While browsing the Internet, you may have heard the term “quantum computer” at one point or another. It all sounds so sciency! What they bring to the table is very simple: It’s something better than what we currently have or else we wouldn’t be working on bringing about this tech revolution.
But there’s one thing cryptographers have been asking themselves for a while: What use are encryption algorithms like RSA if quantum computers will be able to break them within seconds? Can they even do that? It’s a terrifying question that many people probably would rather not know the answer to.
How Encryption Currently Works
There are tons of encryption algorithms, each with their own quirky methods for working out how to best protect your data. If we were to spend time talking about how all of them work, we’d probably have to write a couple thousand pages of material.
The gist of it is that our current methods of encryption take your data and pass it through a series of mathematically-programmed “steps” to jumble it up in such a way that you can later “un-jumble” it with the right variables. These variables are known as “keys.”
Modern-day algorithms like RSA, SHA-512 and even elliptic curve cryptography function in much the same manner. They take a convoluted approach to concealing your data in such a way that normal computers would take millennia to break their algorithms.
But what about quantum computers?
Why Quantum Computers Are So Scary
When you sit down and log on to Facebook or whatever you use on the Web, you probably take for granted the amount of technology and computing power that’s dedicated to protecting everything you’re doing. It really takes a mind-blowing amount of labor from extraordinarily expensive hardware to even begin to break the barrier that these services place between you and intruders. It’s why we’re not getting our accounts hacked, because someone broke the encryption. That only happens in movies. Most of the reasons why we end up the victims of hackers can be summed up as human stupidity, not the lack of integrity in our strongest encryption.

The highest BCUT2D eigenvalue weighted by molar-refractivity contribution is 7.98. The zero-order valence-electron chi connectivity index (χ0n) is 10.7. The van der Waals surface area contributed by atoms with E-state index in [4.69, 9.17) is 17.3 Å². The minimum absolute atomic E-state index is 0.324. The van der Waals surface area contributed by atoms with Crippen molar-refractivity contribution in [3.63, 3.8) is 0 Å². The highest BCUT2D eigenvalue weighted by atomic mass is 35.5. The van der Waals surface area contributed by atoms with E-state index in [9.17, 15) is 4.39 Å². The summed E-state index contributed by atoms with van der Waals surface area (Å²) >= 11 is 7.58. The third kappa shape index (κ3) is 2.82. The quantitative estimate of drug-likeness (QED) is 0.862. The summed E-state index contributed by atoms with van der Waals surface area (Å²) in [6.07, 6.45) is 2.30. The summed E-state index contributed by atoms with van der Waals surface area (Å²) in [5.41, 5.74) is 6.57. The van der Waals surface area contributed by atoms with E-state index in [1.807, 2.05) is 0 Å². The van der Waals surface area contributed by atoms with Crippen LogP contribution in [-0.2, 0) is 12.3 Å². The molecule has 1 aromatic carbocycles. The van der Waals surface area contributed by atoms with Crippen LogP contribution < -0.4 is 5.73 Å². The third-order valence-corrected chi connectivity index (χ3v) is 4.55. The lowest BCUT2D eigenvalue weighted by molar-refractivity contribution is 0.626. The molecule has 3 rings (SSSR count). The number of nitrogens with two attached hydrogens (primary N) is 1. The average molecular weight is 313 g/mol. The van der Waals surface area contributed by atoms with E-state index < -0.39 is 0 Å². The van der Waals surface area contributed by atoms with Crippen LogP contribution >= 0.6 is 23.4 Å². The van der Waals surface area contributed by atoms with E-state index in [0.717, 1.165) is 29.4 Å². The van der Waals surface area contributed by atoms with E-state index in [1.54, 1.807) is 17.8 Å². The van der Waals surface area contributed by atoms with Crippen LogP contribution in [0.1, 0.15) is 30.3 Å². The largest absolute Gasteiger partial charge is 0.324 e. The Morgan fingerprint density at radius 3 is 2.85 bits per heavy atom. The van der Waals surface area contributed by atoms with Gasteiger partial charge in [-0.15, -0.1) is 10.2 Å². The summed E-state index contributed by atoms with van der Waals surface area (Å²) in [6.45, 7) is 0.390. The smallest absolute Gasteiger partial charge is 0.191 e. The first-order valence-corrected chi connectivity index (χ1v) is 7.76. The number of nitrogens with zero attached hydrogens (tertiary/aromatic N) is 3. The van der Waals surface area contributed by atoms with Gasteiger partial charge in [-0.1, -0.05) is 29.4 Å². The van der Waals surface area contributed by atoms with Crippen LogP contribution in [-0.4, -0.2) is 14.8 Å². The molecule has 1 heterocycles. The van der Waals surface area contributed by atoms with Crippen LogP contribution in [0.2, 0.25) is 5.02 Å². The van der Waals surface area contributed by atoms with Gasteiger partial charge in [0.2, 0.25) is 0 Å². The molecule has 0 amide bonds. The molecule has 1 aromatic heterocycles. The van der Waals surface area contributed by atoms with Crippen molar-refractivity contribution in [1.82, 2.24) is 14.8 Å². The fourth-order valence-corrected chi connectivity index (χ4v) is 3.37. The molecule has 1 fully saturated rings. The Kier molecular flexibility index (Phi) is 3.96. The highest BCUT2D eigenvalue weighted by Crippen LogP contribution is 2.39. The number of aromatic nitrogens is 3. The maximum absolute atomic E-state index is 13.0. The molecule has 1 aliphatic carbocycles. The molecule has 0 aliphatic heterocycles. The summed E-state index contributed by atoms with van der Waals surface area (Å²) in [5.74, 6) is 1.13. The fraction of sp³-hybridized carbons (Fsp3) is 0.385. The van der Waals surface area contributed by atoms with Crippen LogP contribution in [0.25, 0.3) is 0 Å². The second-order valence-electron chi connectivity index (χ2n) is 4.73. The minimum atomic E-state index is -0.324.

Quantum computers kind of turn all of this upside down. Because they can process information so quickly and do math like it’s no one’s business, they kind of make encryption a bit useless. In fact, Google has been hard at work on implementing a new type of cryptography in anticipation of eventual quantum computer attacks.
A quantum computer can theoretically solve RSA puzzles and anything using SSL encryption in a matter of seconds. This means that HTTPS is basically useless at this point if someone had a massive quantum rig and fired it up to snoop around on your traffic. They could do this in less time than it takes for you to take a sip of your coffee or pronounce the word “Mississippi.”
What We Can Do About It
There’s really nothing much you can do yourself to prevent the quantum “apocalypse” except for hoping that the mathematical difficulty of “solving” encryption keeps up the pace before these computers become commonplace items in everyone’s homes. If that doesn’t happen, then you might as well unplug yourself from the Internet. Every database in the world, every WiFi hotspot out there, and even your very own home could all become potential snake pits.
Fortunately, a lot of intelligent people have already begun working on a solution. For every uncharted territory we cross in technological advancement, we will always face problems like these. As mentioned earlier, Google is working on something called “ring learning with errors.” As unflattering as the name sounds, it’s complicated enough that it isn’t readily solvable by quantum computers but simple enough that ordinary computers can still use the algorithm to communicate.
The buck doesn’t stop here. Google is just one of the first companies to announce that it is working on a solution. There are very likely many other folks already working on quantum-computer-proof algorithms that will up the ante in the battle between cryptography and computing power.
Do you think that quantum computers will gain the upper hand? Or is there hope that new forms of encryption will save the day and our ordinary computers will be able to handle the processing requirements? Tell us what you think in a comment!